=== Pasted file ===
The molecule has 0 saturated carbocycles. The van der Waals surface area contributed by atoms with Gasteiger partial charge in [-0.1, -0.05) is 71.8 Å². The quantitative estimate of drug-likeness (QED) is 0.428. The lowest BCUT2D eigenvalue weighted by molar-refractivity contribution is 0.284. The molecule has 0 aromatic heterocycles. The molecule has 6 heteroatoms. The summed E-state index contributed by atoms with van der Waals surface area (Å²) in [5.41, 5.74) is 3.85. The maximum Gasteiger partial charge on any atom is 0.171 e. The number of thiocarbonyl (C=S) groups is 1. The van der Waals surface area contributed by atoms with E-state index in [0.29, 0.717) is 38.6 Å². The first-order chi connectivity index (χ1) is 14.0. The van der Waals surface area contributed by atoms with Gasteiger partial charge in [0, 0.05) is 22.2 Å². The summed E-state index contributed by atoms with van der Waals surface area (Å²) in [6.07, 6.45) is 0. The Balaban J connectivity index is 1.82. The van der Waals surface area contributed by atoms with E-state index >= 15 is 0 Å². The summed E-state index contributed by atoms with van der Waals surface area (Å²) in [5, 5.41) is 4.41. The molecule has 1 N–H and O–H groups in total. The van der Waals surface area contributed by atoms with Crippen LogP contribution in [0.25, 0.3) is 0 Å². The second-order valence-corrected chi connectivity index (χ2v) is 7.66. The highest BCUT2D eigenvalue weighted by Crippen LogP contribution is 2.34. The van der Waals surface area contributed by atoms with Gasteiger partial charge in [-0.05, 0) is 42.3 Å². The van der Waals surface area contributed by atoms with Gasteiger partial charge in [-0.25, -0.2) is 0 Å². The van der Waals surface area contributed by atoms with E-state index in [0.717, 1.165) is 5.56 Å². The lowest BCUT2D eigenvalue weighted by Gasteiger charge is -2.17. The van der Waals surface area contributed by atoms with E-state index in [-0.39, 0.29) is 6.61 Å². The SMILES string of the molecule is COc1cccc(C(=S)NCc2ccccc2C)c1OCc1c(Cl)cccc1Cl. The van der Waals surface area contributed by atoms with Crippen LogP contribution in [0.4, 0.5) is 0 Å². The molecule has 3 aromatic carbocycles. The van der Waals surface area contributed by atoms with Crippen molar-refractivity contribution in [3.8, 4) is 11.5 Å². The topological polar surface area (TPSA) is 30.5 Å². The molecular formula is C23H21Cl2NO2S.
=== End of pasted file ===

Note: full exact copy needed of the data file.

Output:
The molecule has 0 saturated carbocycles. The van der Waals surface area contributed by atoms with Gasteiger partial charge in [-0.1, -0.05) is 71.8 Å². The quantitative estimate of drug-likeness (QED) is 0.428. The lowest BCUT2D eigenvalue weighted by molar-refractivity contribution is 0.284. The molecule has 0 aromatic heterocycles. The molecule has 6 heteroatoms. The summed E-state index contributed by atoms with van der Waals surface area (Å²) in [5.41, 5.74) is 3.85. The maximum Gasteiger partial charge on any atom is 0.171 e. The number of thiocarbonyl (C=S) groups is 1. The van der Waals surface area contributed by atoms with E-state index in [0.29, 0.717) is 38.6 Å². The first-order chi connectivity index (χ1) is 14.0. The van der Waals surface area contributed by atoms with Gasteiger partial charge in [0, 0.05) is 22.2 Å². The summed E-state index contributed by atoms with van der Waals surface area (Å²) in [6.07, 6.45) is 0. The Balaban J connectivity index is 1.82. The van der Waals surface area contributed by atoms with E-state index >= 15 is 0 Å². The summed E-state index contributed by atoms with van der Waals surface area (Å²) in [5, 5.41) is 4.41. The molecule has 1 N–H and O–H groups in total. The van der Waals surface area contributed by atoms with Crippen LogP contribution in [0.25, 0.3) is 0 Å². The second-order valence-corrected chi connectivity index (χ2v) is 7.66. The highest BCUT2D eigenvalue weighted by Crippen LogP contribution is 2.34. The van der Waals surface area contributed by atoms with Gasteiger partial charge in [-0.05, 0) is 42.3 Å². The van der Waals surface area contributed by atoms with Gasteiger partial charge in [-0.25, -0.2) is 0 Å². The van der Waals surface area contributed by atoms with E-state index in [0.717, 1.165) is 5.56 Å². The lowest BCUT2D eigenvalue weighted by Gasteiger charge is -2.17. The van der Waals surface area contributed by atoms with E-state index in [-0.39, 0.29) is 6.61 Å². The SMILES string of the molecule is COc1cccc(C(=S)NCc2ccccc2C)c1OCc1c(Cl)cccc1Cl. The van der Waals surface area contributed by atoms with Crippen LogP contribution in [0.4, 0.5) is 0 Å². The molecule has 3 aromatic carbocycles. The van der Waals surface area contributed by atoms with Crippen molar-refractivity contribution in [3.8, 4) is 11.5 Å². The topological polar surface area (TPSA) is 30.5 Å². The molecular formula is C23H21Cl2NO2S.